Ego-Bean Salad

I first heard of the following account this morning, through Source. I have no way of verifying if it’s true. I’ll leave that up to you to decide:


Once upon a time, there was a quaint little village named Eedon. It was named after A. & E. Eedon, the first couple to settle the area in 1802. Nestled in a picturesque valley, the village consisted of seven-hundred kind souls. There was peace in the valley because everyone showed compassion to their neighbours and were generous of spirit. No one knew anything about bragging, boasting, and pride; in fact, they had never heard of such behaviour. When a family was experiencing a challenging time, all of the other neighbours got together and humbly pitched in to offer help. They built homes and barns together; helped educate one another’s children; tilled the soil and harvested crops together. All of the residents knew that they could count on one another. Until…

One day, at a town hall meeting, the Mayor, Mr. I-Come-Up-With-Bad-Ideas, suggested that they should hold a celebration in the center of town. They would have a feast. Everyone would contribute an ingredient from his or her pantry.

“What will we have for the meal?” asked Gwendolyn, one of the oldest residents in town. “Pork? Ribs? Potato salad?

Another man, Jed–who incidentally, barely kept his family fed–said, “No, let’s have fish. We have plenty of fish in the Eedone River, especially at this time of year.”

The polite discussion continued until the mayor proposed that they should have a special dish: Ego-Bean Salad. “Why, everyone’s got some degree of ego,” he said. “That way everyone can contribute to the meal. We’ll set up the cauldron in the town square, people will throw in their stash of ego-beans, give the mix a stir, and then step aside and make way for the next person. After the salad marinates for several hours, we’ll dine like royalty.

Although a few of the seniors doubted the wisdom of the planned menu, the mayor’s proposal was seconded by the deputy mayor, and the vote carried. A date was set.

On the day of the celebration all went well initially. People brought their families and musical instruments, and there was great merriment. The menu went over gangbusters, too. Bowl upon bowl of Ego-Bean Salad was consumed. “More, please, more,” was the common remark as people lined up for seconds, even thirds. One resident claimed that Jed, who barely kept his family fed, ate eight bowls.

As dusk fell, a man infamously referred to as Sparky sauntered casually into town. He was well known in those parts; and he was almost always seen with a half-finished cigarette dangling from his lips. As he approached the town center, a flash explosion was suddenly set off. From miles away, people assumed it was a dazzling display of the northern lights. The first explosion was followed by several others and aftershocks that shattered windows in neighbouring towns. The cauldron still hasn’t been found.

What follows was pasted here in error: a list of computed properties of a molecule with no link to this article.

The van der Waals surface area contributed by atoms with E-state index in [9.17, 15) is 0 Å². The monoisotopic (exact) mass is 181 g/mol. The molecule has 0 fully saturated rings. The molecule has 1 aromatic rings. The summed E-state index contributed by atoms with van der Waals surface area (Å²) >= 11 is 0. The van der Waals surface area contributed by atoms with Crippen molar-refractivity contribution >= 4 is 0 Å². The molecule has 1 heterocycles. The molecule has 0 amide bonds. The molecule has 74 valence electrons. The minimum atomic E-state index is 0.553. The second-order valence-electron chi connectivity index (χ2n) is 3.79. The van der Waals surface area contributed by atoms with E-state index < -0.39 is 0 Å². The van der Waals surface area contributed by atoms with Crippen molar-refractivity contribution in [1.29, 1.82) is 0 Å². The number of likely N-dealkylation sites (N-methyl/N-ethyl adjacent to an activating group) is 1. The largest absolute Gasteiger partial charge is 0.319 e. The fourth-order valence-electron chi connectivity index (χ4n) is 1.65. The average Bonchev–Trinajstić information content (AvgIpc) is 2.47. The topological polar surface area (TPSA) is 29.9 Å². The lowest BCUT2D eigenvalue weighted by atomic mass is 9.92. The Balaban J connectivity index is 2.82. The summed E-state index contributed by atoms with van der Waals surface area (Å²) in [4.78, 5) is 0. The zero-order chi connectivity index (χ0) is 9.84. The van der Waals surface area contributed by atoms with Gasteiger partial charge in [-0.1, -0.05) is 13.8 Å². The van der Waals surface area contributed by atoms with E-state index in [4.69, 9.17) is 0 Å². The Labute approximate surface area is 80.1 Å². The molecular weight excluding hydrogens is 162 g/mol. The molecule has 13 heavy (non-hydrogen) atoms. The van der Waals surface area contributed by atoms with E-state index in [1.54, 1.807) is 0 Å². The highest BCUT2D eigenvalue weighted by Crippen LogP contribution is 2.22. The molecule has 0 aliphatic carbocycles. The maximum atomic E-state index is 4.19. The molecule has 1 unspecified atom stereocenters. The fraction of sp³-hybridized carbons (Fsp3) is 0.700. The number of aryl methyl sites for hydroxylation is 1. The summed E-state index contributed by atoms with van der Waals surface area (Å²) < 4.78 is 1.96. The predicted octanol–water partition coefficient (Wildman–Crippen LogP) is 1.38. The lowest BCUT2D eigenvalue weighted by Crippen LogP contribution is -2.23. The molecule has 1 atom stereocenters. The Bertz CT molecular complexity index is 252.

And the moral of this tale? Why, this is just a little story about the hazards related to eating too much salad. Right?

Dare to dream (and care for one another).

With heartfelt regards,


Copyright © – 2021 – R. Arthur Russell

P.S. Please share this article if you enjoyed it. If you’d like to view my latest book (This Taste of Flesh and Bones–released September 8, 2020), press here. May it help you in your spiritual journey. 🙏🙏

Thank You” & “Note to Publishers

4 thoughts on “Ego-Bean Salad

  1. a few days ago i discovered your blog through pam grout’s readings that i love. I really like what you write and I appreciate the constant quotes from different authors and scholars of the law of attraction. are you aware of neville goddard?


    1. Hi. Thank you for your kind comment about my articles. Yes, I’m aware of Neville Goddard’s material. I’ve read several of his books. Have you read “The Master Key System” by Charles F. Haanel? If not, you might find it beneficial, too.


      1. yes, I also read the master key, in fact the way you explain the law of attraction is different from other explanations that we only attract what we think, you get very close to the greats of the new thought that more than attracting what we want we must feel it as already done and that we create it with our imagination. In any case, some points leave me perplexed because when we let go of our desire and remain open to what the universe has in store for us and therefore ready to change course, at that point, it is no longer the same desire, it is another desire, is it different from the original?


      2. Hi,

        You’re very welcome about my articles. I think the key to what we’ve shared has been expressed this way: “We attract what we ‘are,’ not what we ‘want,’ because the word ‘want’ truly means to lack. It implies that we don’t ‘have,’ so the Universe gives you more of that. As has been stated, the Universe always says ‘yes.” If we say that what we desire is coming, the Universe says, “yes, it is coming (but not here). Thus, if we “are” what we desire, it sends a clear message that we already have it. This is supported by Biblical verse Mark 11:24 “Therefore I tell you, whatever you ask in prayer, believe that you have received it, and it will be yours.”
        I hope this is of service to you!


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